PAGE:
Question: Does the IRS require us to take a depreciation deduction on residential rental property, or is it optional? We have been taking depreciation on the appliances but not on the building. When we sell the property will we be penalized by the IRS for not depreciating the house?
Answer: Technically the IRS does not require that you take a deduction for depreciation on the building.
As a practical matter, however, you should be claiming the depreciation because in effect you are penalized on sale of the property if you have not been taking the deduction.
That is, you are required to reduce your cost basis by either the depreciation deductions you have taken (zero in your case) or the amount you were entitled to claim, whichever is greater.
So if you don't take the deduction, when you sell the property you have to subtract from the cost basis the amount you could have claimed, thus increasing the capital gain subject to tax. In figuring the amount of depreciation you were entitled to claim, you use the straight-line method.
You are not permitted to deduct in this tax year the depreciation you failed to claim in earlier years. So I recommend you file amended returns, using Form 1040X, for tax years 1978, 1979 and 1980 and take the deduction, since it will be charged against your cost basis anyway.
IRS Publication 551 is the authority for this requirement, and Publication 534 explains how to handle depreciation. Both pamphlets are available free from any IRS office.
Q: Re: your column of June 15 in which you say "Normally interest and dividends, after a $200-per-taxpayer exclusion . . ." The IRS has been telling me for years that there is no exclusion for interest from savings accounts, T-bills, etc.
A: Funny thing happened on the way to this column. When I first read your letter, I was all set to point out that the IRS had been right all along, but that things were different now.
The rules were changed effective Jan. 1, 1981. For tax years 1981 and 1982 the exclusion had been increased from $100 to $200 per taxpayer, and expanded to include most forms of interest as well as dividends.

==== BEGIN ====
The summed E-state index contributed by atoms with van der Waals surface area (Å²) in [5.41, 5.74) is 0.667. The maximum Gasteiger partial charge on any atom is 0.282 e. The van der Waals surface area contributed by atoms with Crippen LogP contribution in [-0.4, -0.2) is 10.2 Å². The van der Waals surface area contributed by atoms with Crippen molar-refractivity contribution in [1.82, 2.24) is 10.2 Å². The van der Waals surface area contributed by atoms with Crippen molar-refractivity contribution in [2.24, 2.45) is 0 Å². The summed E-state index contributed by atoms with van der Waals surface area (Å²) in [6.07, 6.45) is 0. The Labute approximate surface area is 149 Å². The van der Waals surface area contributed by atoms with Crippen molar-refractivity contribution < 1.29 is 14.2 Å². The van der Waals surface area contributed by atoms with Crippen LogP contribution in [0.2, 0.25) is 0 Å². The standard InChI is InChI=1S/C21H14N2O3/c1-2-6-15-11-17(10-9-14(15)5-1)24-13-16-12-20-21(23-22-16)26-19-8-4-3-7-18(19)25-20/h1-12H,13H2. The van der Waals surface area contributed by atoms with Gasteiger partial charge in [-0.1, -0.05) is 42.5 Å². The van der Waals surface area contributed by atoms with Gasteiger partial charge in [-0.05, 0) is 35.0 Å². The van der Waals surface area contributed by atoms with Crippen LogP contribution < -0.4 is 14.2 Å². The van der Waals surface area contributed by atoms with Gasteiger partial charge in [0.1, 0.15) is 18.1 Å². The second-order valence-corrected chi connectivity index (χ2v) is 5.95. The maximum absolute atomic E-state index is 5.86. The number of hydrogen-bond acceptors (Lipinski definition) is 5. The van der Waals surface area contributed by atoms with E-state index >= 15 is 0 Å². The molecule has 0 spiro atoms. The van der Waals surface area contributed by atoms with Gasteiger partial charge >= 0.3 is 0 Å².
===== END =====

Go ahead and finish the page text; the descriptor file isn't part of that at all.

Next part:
But that answer didn't make it into print, because the rules that were in the process of being changed again, as a part of the omnibus tax-cut package, finally passed in early August.
The new law doesn't change the exclusion for 1981. That is, for this tax year only, taxpayers may exclude up to $200 ($400 on a joint return) of income from qualifying dividends and interest.
But for the tax years 1982, 1983 and 1984, the rules that were in effect prior to 1981 are reinstated. The exclusion will apply only to qualifying dividend income, and the maximum exclusion is rolled back to $100 ($200 on a joint return).
Then beginning Jan. 1, 1985 a new interest exclusion will go into effect, separate from the dividend exclusion (which continues unchanged indefinitely).
That new rule will permit a taxpayer to exclude 15 percent of the first $3,000 of net interest income ($6,000 on a joint return). That equates with up to $450 on a single return and up to $900 on a joint return.
"Net interest" means the excess of interest income over qualified interest expense for which a deduction is allowed but exclusive of mortgage interest on the taxpayer's residence or interest expense related to a trade or business.
Since only interest expense "for which a deduction is allowed" must be used to offset interest income, a taxpayer who doesn't itemize deductions (and therefore doesn't take an interest expense deduction) may claim up to the maximum exclusion.
Confusing? Sure, and the many other changes included in the new law are, too. The "Economic Recovery Tax Act of 1981" represents a major restructuring of our tax laws.
In the coming weeks we'll take a look at some of the other provisions of the new tax legislation, with particular attention to the impact on individuals, rather than business.
And the annual Washington Post Tax Guide, planned as usual for publication next February, will provide detailed information on filing your 1981 tax return.